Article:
Improving Student Financial Aid in the New Congress
Simplifying the application process would improve access to federal financial aid for community college students.
As the 116th Congress convenes, the first major to-do item for higher education is reauthorizing the Higher Education Act (HEA), which has been pending since 2014. While the House and Senate education committees already have done substantial work to consider the HEA and large topic areas of interest, the committees have not been able to agree on a comprehensive, bipartisan reauthorization of the act.
In the 115th Congress, neither the House nor the Senate was able to pass an HEA reauthorization. What was previously called the House Education and Workforce Committee — its name was changed from “Education and Workforce” to “Education and Labor” in the 116th Congress — passed the PROSPER ACT, a comprehensive HEA rewrite, out of committee. However, PROSPER was unable to garner enough support for a vote on the floor of the House. Many representatives voiced concern about the financial impact that new risk-sharing provisions would have on institutions, especially open- access institutions, and cuts to federal student financial aid. The Senate Health, Education, Labor and Pensions (HELP) Committee did not introduce a comprehensive rewrite, but instead introduced several smaller bills that would have impacted higher education. However, these bills did not pass.
While many areas are under consideration as part of HEA reauthorization, Congress continues to focus on ensuring that students can more easily apply for and receive federal financial aid. Successfully completing the Free Application for Federal Student Aid (FAFSA) remains a significant hurdle for students and their families. Anyone who has filled out the FAFSA knows the difficulty and time-consuming nature of the application. The form is lengthy, and students often have difficulty accessing family financial information. Moreover, students must complete the FAFSA every year they wish to receive federal aid. Changing many of the questions on the FAFSA and the yearly process would require an act of Congress. In the meantime, the Department of Education has worked to help students by creating a mobile app through which the FAFSA can be completed as well as a data retrieval tool to access tax returns from the Internal Revenue Service to facilitate completion of the form.
While FAFSA completion rates have gone up in recent years, community college students lag behind their counterparts in other sectors. According to the 2016 National Postsecondary Student Aid Survey, only 72 percent of community college students apply for federal financial aid. By comparison, 85 percent of public four-year students and 90 percent of private, non-profit four-year students apply for federal financial aid. For many community college students, the FAFSA can be a big red stop sign that impedes accessing federal funds, thereby limiting access to higher education.
Even if students are successful in filling out the FAFSA, approximately half of Pell-eligible FAFSA applicants are flagged for verification, according to the National College Access Network. Essentially, through this process the government is saying to students, “we know you are low-income, but we need additional information for you to prove it.” At many community colleges, students who have the greatest need and have a $0 expected family contribution (EFC) are routinely chosen for verification and required to submit additional information. Among those flagged for verification, roughly one quarter do not complete their applications, according to the National College Access Network (NCAN). Many are community college students.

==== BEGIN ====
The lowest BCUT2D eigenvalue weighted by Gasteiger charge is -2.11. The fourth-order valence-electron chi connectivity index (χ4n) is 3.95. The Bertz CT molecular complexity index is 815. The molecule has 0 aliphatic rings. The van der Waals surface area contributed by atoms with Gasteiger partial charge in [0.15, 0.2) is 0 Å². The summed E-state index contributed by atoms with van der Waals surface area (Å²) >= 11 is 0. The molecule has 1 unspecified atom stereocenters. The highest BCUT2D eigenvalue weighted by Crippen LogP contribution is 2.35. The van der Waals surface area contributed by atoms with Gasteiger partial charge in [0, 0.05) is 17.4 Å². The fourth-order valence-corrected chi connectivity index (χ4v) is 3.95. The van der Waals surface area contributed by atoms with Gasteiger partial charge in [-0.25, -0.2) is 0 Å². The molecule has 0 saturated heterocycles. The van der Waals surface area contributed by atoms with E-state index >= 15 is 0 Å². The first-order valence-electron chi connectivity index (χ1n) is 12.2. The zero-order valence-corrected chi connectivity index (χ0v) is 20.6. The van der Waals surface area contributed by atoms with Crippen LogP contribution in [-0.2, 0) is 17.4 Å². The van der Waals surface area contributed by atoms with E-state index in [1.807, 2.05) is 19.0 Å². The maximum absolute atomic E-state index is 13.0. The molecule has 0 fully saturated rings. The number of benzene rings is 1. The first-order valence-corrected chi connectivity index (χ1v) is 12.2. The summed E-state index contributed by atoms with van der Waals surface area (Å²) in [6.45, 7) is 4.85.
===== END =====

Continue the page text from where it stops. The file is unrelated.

ACCT recently participated in a One-Time FAFSA project with the Center for American Progress and the National Student Financial Aid Administrators to assess changes to students’ aid eligibility over time and determine options for reducing the burden of the FAFSA process. The study included data for more than 236,000 students, two-thirds of whom were community college students. The study highlights that 90 percent of students who began college with a $0 EFC experienced little to no change in their ability to pay. For low-income students, economic circumstances rarely changed during enrollment. Furthermore, the study highlights that 52 percent of independent students without dependents had an EFC change of $500 or less, and 80 percent of independent students with dependents had an EFC change of $500 or less.
For all our efforts to increase the Pell Grant maximum and allow students the ability to access Pell year-round, the impact will be undermined if thousands of community college students are still unable to access federal financial aid. Without financial aid, many are more likely to drop their college enrollments or reduce their course loads. To ensure as many students as possible receive aid, Congress needs to significantly simplify the FAFSA and ease the burdens of the financial aid process. Additionally, college leaders should work with their financial aid offices to gather data on financial aid access and the number of students impacted by verification to inform your colleges’ advocacy for an improved process.
As you prepare and continue your advocacy efforts for meetings and letters to members of Congress, visit www.acct. org/page/other-advocacy-resources to get up-to-date fact sheets, letters, and legislative priorities.
It is important that trustees and college leaders continue to support community college priorities. Make your voice heard by visiting your member of Congress and talking about these key issues. To keep updated on key legislative items, sign up for the Latest Action in Washington alerts at email@example.com.
Jee Hang Lee is ACCT Vice President for Public Policy and External Relations.